Though the half-hour family comedy hasn’t been put out to pasture entirely, “there seems to be this idea that everything needs to be reinvented, that everything needs to have some clever high-concept sort of idea that draws people in,” says Ali LeRoi, co-creator and executive producer of The CW family comedy “Everybody Hates Chris.”
“People are fairly simple. They like good actors, they like good stories, they like good writing, they like good jokes,” LeRoi continues, “and I am really under the impression, in terms of the development process, that these people have out-clevered themselves.”
When you look at what qualifies as family comedy on the broadcast networks these days, it’s family with an adult edge.
On CBS, for example, “Two and a Half Men” and “The New Adventures of Old Christine” are considered by the network to be family comedies, yet they seldom deal with kids’ issues, even though children are part of the shows.
In the fall, the network premieres another such comedy, “Gary Unmarried,” about a divorced dad with two kids who is re-entering the dating pool, and you just know it will be all about Gary.
‘They don’t care if kids watch their shows’
As broadcasters become increasingly, and now almost exclusively, focused on adults 18 to 49, “they don’t care if kids watch their shows,” Lowry says. “They’re not really trying to do ‘Full House’ where they have a show that plays across as many levels because they can’t really monetize —— which has become the favorite word —— the kids as well as they can the adults.”
At ABC, home to the once popular “TGIF” family comedy block, finding the next hit family comedy is a “huge priority” for Samie Kim Falvey, senior vice president of Comedy Development for ABC Entertainment. She recently greenlighted the animated midseason series “The Good Family,” about a family of overly committed do-gooders.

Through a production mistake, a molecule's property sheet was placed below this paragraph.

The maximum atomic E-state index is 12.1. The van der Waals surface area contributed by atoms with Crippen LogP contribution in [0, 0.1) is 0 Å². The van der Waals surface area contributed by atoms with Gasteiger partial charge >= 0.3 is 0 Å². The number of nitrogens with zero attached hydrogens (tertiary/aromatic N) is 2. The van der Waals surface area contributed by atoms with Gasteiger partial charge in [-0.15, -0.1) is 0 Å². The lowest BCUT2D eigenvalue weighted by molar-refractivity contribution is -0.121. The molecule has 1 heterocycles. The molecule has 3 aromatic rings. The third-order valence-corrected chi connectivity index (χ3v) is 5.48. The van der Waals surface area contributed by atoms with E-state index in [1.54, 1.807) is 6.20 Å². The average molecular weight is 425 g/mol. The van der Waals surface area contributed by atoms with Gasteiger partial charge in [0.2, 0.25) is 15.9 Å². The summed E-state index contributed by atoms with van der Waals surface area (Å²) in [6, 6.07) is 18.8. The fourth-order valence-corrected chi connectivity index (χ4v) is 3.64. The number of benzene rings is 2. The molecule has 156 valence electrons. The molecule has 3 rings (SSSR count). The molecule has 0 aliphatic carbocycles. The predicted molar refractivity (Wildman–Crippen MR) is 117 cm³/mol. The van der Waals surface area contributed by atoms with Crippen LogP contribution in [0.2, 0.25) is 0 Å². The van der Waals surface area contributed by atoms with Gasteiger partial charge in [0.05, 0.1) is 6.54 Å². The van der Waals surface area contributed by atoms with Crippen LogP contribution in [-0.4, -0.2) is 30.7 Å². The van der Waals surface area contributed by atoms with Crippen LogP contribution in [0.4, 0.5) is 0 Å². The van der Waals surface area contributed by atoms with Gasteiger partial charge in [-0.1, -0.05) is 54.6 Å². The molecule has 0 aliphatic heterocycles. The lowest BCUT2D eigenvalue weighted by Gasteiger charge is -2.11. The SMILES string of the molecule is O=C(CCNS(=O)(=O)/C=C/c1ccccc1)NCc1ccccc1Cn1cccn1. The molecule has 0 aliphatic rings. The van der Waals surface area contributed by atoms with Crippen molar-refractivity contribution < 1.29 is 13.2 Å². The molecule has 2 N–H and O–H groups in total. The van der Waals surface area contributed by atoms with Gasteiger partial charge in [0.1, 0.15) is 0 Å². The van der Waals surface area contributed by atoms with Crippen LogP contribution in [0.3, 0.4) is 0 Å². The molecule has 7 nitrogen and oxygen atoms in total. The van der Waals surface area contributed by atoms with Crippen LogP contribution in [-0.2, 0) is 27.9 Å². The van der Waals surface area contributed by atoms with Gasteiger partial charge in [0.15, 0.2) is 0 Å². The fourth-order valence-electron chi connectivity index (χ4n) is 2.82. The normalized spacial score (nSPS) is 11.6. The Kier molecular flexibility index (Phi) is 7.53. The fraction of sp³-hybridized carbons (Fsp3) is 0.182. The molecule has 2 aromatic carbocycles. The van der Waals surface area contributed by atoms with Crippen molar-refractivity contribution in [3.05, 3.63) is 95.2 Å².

“If you’re a broadcaster and you’re trying to bring in the largest number of viewers, doing a show that involves family will be relatable to everyone and also has a lot of value,” Falvey says.
In the meantime, cable is taking full advantage of the broadcast shortfall.
“We’ve been lucky to work with some talented writers and producers that might not have opportunities at the (broadcast) networks who are running to Disney Channel wanting to work with us,” says Disney’s Adam Bonnett, senior vice president of original programming.
The network is currently in business with Peter Murrieta (“Greetings From Tucson”), executive producer of the channel’s family fantasy comedy “Wizards of Waverly Place,” and has worked with writers and producers from shows such as “Full House,” “Friends” and “Murphy Brown.”
Lifetime will premiere a new half-hour family sitcom in December called “Rita Rocks,” starring Nicole Sullivan as a wife and mother of two who tries to invigorate her overworked life by starting up a garage band.
But for his part, at least, Engvall is not trying to “reinvent the wheel,” he says. “It’s just good family entertainment and I hope to God that TV doesn’t just bail on it.”